As Caribbean countries have become more aware of their place in the world, and interested in how they measure up across a broad range of performance indicators, increasingly there is a desire to be ranked among the best: the world leaders. However as developing countries, and more importantly Small Island Developing States, most countries do not have the resources to truly compete with the ‘big boys’.
It is thus with some bemusement and amusement that the urgings of the Minister with responsibility for telecoms in Barbados, Senator Darcy Boyce, were met:
Speaking at the launch of the Barbados Internet Exchange at the Hilton Hotel, Senator Boyce noted that while Barbados was ranked quite high worldwide in terms of the quality of its telecommunications, “I would want us to be up there with the very best of the competition and I make this very clear to the carriers when I meet with them.”
(Source: Nation News)
Those of us who monitor the state of the economy across the Caribbean can attest that most countries have been and continue to experience marginal economic growth at best. In the majority of instances, and among other things, the countries are drowning in debt, are generating insufficient revenue to meet their recurring expenditure, cannot finance capital projects, and high unemployment continues to a pressing issue. With respect to citizens, and again among other things, the cost of living continues to increase, but salaries are not increasing at the same rate, which is affecting their purchasing power and their ability to afford products they had been able to purchase in the past.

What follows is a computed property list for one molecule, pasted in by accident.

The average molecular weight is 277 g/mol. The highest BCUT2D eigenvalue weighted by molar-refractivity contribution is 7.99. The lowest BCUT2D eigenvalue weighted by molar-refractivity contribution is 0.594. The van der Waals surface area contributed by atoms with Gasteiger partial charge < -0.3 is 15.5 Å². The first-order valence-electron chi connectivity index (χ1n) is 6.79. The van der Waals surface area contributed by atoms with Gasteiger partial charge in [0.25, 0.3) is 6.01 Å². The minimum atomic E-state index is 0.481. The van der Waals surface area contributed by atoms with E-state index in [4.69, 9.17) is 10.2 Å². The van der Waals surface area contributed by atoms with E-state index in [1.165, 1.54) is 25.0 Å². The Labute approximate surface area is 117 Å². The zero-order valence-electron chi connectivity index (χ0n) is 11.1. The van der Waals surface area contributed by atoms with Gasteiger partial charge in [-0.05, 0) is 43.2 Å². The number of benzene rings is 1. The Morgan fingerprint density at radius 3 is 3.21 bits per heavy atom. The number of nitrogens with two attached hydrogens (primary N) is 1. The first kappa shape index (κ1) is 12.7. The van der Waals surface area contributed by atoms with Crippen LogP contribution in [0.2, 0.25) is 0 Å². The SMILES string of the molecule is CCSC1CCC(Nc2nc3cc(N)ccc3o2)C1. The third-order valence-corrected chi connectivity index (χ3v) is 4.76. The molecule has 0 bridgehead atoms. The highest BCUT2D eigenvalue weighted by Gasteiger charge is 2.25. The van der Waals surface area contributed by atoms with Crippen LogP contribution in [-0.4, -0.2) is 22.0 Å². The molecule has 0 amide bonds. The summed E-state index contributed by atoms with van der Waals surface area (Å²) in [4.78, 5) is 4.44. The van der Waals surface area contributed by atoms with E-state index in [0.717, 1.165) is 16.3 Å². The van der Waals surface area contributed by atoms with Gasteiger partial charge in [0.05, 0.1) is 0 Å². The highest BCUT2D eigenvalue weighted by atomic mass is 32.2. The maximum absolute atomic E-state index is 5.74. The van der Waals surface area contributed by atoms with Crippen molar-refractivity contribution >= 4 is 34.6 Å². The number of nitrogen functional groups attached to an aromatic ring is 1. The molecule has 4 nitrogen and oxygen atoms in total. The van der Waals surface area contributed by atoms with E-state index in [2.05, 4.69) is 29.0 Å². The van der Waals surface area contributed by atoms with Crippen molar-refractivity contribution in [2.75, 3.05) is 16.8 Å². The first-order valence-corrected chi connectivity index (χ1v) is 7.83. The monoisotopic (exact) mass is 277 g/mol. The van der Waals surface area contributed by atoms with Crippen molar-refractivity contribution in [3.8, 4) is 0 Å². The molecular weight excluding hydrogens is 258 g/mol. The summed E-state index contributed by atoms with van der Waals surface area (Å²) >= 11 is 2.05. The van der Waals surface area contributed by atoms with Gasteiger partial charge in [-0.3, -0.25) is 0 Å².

When the current state of the region is considered, it is evident that our countries, and more specifically our governments, do not have the resources to drive the economic growth and development directly. Instead, they could seek to find other ways and means to foster that development and growth they envisage.